Starring one of the most commanding female characters in Shakespeare‘s collection, Rose Crees reviews the RSC‘s recent take on the classic tale
The Royal Shakespeare Company’s adaptation of William Shakespeare’s Antony and Cleopatra follows the violent passions of Mark Antony, a member of the Roman triumvirate, and Cleopatra, queen of Egypt. Antony’s un-Roman actions see him lock horns with Octavius Caesar over his political alliances but, amongst broken promises and hateful gossip, his love for the enigmatic Cleopatra triumphs over political reason. Director Iqbal Khan returns after his triumphant production of Othello (2015) at the RSC and creates a stylistically dichotomous love story of Western empire and Eastern promise.
‘Director Iqbal Khan returns after his triumphant production of Othello (2015) at the RSC and creates a stylistically dichotomous love story of Western empire and Eastern promise.’
Cleopatra, played by Josette Simon, was gorgeously melodramatic in a performance that parodied her hedonistic power while retaining harrowing sincerity. Simon’s fantastic portrayal of the outspoken queen, who rules her empire with an acidic tongue and sharp wit, gave a performance that swelled with exuberance from her energetic physicality upon the stage to her enchanting expression of 400-year-old verse.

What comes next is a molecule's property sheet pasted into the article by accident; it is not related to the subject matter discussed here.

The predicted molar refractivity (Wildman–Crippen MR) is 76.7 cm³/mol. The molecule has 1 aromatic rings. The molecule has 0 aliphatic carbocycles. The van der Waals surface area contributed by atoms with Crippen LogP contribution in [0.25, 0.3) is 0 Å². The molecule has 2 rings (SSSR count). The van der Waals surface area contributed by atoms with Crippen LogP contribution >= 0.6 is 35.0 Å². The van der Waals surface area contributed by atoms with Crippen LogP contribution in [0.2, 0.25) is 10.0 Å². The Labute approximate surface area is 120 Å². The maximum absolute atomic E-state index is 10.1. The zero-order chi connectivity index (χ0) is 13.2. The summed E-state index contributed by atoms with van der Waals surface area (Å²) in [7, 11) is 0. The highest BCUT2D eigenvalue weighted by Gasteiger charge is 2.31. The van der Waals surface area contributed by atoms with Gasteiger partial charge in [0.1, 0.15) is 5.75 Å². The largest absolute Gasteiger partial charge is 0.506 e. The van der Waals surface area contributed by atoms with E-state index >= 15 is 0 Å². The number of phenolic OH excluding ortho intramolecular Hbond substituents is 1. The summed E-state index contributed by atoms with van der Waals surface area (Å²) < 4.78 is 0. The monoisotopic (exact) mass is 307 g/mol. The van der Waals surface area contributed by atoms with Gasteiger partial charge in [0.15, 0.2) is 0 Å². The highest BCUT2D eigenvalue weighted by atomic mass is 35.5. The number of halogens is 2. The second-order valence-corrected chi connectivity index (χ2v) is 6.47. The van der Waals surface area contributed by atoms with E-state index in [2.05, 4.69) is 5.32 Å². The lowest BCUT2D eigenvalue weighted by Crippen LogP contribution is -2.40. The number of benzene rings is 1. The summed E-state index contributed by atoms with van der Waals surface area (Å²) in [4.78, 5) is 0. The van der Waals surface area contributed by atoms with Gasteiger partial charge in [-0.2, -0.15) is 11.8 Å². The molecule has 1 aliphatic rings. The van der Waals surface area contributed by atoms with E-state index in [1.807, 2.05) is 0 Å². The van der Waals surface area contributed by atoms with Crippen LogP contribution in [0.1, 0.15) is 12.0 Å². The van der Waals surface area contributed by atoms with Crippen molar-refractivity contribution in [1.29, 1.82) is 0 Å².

The parts of the play that did not involve Simon’s performance did drag – it seemed it was she who was the glue of the entertainment, magnificent between the mundane Roman scenes. While both Antony Byrne and Ben Allen gave impressive performances of Antony and Caesar respectively (Byrne adopted a stoic role, torn between political allegiance and emotion under the control of Allen’s juvenile and irrational Caesar) they lacked the multifaceted complexity of Simon who commandeered the attention of the show.
The divide between Western and Eastern empires was construed through the set-design and costume. The play’s Egypt was warm, gold and softly furnished which quickly turned to a grey, caustic and sterile Rome. A backdrop of clouds that changed in tumult depending on the mood of the scene, gave the audience the impression that they were watching a series of classical paintings in tragic succession.
Perhaps the most impressive of scenes was the intricately choreographed sea battle between Caesar and Cleopatra’s armies. The use of model ships clashing, alongside the physical movement of the actors fighting, perfectly enacted something almost unimaginable for the stage.
The RSC’s production was visually and dramatically potent, raising questions of femininity, power and politics. While it was easy to feel it’s hefty three hour running time, this is an attribute of the original script itself rather than the stimulating work of a strong cast and stylistic team.
(Image courtesy of Helen Maybanks at the RSC)